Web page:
N END WIN 5-4 ON PENS

Gorey Guardian - - SPORT -

HIS­TORIC OC­CA­SION, nerve-jan­gling ten­sion, un­bri­dled joy; the play­ers, coaches and sup­port­ers of North End United wouldn’t have it any other way. This is how you want to be­come the first-ever Wex­ford win­ner of the FAI New Bal­ance Ju­nior Cup.

That’s how a ten-round com­pe­ti­tion should end. North End could have pushed on af­ter half-time and won hand­ier, but the kiss of the cup lingers longer like this, and that first re­fresh­ing, cel­e­bra­tory drink hits the spot that bit quicker.

In the end it took penal­ties, and it’s a lot­tery, you know. Ex­cept it didn’t look like that. North End hit five per­fect penal­ties, and Pike ‘keeper Gary Neville came close to none of them. What did John God­kin’s side do in their last ses­sion be­fore this game? They prac­ticed penal­ties.

Yes, of course, nerve, bot­tle and men­tal­ity come into a penalty shoot-out. Five kicks, Paul ‘Spot’ Mur­phy, Paul Mur­phy, Kyle Dempsey, Adam Beary and fi­nally Gary De­laney - the five big­gest mo­ments of their sport­ing lives.

Ev­ery penalty was as good as the one be­fore, as good as the one that came af­ter. Maybe em­brac­ing des­tiny brings a seren­ity that fed into the North End psy­che, as not one of the five looked like miss­ing, not one of them seemed any­thing other than steely fo­cused.

And what about Lee Walker? Peo­ple talk of it be­ing a free run for goal­keep­ers, that they have noth­ing to lose, that they aren’t re­ally ex­pected to save a penalty so it’s so much eas­ier for them.

Don’t tell the goal­keeper he shouldn’t ex­pect to save one. This is the mo­ment these lads live for, on a hid­ing to noth­ing as the last line of de­fence, and you can bet Walker ex­pected to save a spot-kick and save Colin Daly’s he did.

The Pike at­tacker went low to his left, Walker’s right. He guessed the cor­rect way - which he did on two of the five kicks and made the stop. It was the only chance ei­ther ‘keeper had of mak­ing a save and Walker pulled it off.

At that stage, with the two Paul Mur­phys al­ready suc­cess­ful, it was 2-2. Kyle Dempsey went low to his right, send­ing Gary Neville the wrong way.

Shane Walsh made it 3-3 but Adam Beary’s ef­fort proved too pow­er­ful for the Pike stop­per to get any­where near mo­ments later.

Pa­trick Mullins blasted it high down the cen­tre to put all the pres­sure on the fi­nal North End kicker. Or­di­nar­ily, the re­spon­si­bil­ity would have fallen to Jay Mur­phy to take the fifth but, with the striker off the field, new­est re­cruit Gary De­laney stepped up to the plate.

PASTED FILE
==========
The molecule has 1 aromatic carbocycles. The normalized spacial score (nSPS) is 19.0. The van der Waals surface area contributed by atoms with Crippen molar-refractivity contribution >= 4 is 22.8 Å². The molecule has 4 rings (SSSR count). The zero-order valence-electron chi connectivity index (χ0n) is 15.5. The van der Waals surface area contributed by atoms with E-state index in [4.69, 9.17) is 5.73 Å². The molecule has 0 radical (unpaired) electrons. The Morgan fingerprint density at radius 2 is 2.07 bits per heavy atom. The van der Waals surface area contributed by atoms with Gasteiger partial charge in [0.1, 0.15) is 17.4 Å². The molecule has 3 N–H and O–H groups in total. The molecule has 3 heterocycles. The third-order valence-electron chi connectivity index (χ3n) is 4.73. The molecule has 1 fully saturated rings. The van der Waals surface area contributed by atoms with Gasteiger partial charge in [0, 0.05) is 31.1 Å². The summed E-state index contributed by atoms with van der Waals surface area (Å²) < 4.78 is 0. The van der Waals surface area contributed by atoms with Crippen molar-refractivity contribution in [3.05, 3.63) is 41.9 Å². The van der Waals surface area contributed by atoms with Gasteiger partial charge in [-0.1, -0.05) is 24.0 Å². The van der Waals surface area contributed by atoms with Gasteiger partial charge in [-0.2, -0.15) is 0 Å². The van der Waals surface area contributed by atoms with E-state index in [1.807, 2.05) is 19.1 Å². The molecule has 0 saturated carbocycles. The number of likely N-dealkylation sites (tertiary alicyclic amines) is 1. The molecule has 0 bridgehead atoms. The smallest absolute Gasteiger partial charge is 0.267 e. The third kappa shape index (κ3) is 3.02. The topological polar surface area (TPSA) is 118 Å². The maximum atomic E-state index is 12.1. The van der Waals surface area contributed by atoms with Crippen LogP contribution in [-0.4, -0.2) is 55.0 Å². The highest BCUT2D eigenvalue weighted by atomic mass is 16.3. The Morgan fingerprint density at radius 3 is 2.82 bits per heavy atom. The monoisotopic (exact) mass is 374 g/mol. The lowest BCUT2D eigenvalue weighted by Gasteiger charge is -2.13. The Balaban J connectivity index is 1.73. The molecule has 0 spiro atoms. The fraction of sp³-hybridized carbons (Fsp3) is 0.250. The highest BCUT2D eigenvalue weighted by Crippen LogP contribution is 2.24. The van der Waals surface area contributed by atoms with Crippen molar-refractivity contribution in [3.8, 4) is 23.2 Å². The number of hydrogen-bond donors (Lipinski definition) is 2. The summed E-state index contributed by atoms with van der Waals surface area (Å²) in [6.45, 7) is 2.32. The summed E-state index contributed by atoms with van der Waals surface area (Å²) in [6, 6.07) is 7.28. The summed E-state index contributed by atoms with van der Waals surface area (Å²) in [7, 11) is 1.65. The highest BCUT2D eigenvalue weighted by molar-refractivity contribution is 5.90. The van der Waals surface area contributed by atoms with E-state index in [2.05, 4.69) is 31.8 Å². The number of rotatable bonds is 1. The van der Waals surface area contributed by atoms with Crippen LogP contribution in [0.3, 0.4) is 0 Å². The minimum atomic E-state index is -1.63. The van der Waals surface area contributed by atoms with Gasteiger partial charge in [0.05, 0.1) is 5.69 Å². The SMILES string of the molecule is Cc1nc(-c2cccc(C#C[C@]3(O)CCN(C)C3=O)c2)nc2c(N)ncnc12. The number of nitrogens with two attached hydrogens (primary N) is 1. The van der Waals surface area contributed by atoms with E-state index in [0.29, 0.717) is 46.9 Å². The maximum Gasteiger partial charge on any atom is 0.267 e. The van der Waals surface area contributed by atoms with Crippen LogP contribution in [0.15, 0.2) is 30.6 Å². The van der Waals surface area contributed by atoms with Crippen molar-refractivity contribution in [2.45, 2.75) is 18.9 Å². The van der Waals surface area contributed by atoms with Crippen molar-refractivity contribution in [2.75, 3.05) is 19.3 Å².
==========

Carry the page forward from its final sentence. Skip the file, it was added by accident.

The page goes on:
The for­mer Wex­ford Youths and Water­ford F.C. club­man was cool­ness per­son­i­fied. He fired it low to his left to set off rau­cous cel­e­bra­tions on the field, on the side­line and amongst the bois­ter­ous trav­el­ling Sky Blues sup­port.

The win was the cul­mi­na­tion of years of work from hun­dreds of peo­ple, but at the end of the day it came down to 15 play­ers who took to the field. Ev­ery sin­gle one of them con­trib­uted and one would be fool­hardy to ar­gue with the choice of cap­tain Paul Mur­phy as man of the match.

How­ever, the back four of North End was mag­nif­i­cent. The aber­ra­tion of al­low­ing Colin Daly to run at them un­touched for the equaliser aside - and the mid­field could take the bulk of the re­spon­si­bil­ity for that - they didn’t put a foot wrong.

You know what you get from De­laney and Decky Downes at this stage, but maybe the best of the quar­tet was Dale Flynn. He was solid at left-back but mag­nif­i­cent when he was switched to the cen­tre af­ter Downes’ in­jury.

The first-half was near per­fect for North End. They con­trolled the game com­pletely, played it at their pace and had the lion’s share of the ball. They didn’t cre­ate a string of clearcut chances but they had more than enough op­por­tu­ni­ties to war­rant an in­ter­val lead.

It was a game of inches early on as both Paul Mur­phy and Robin Dempsey missed vi­tal touches that might have pro­duced an opener. Jay Mur­phy then got brother ‘Spot’ away on the right but the at­tempted

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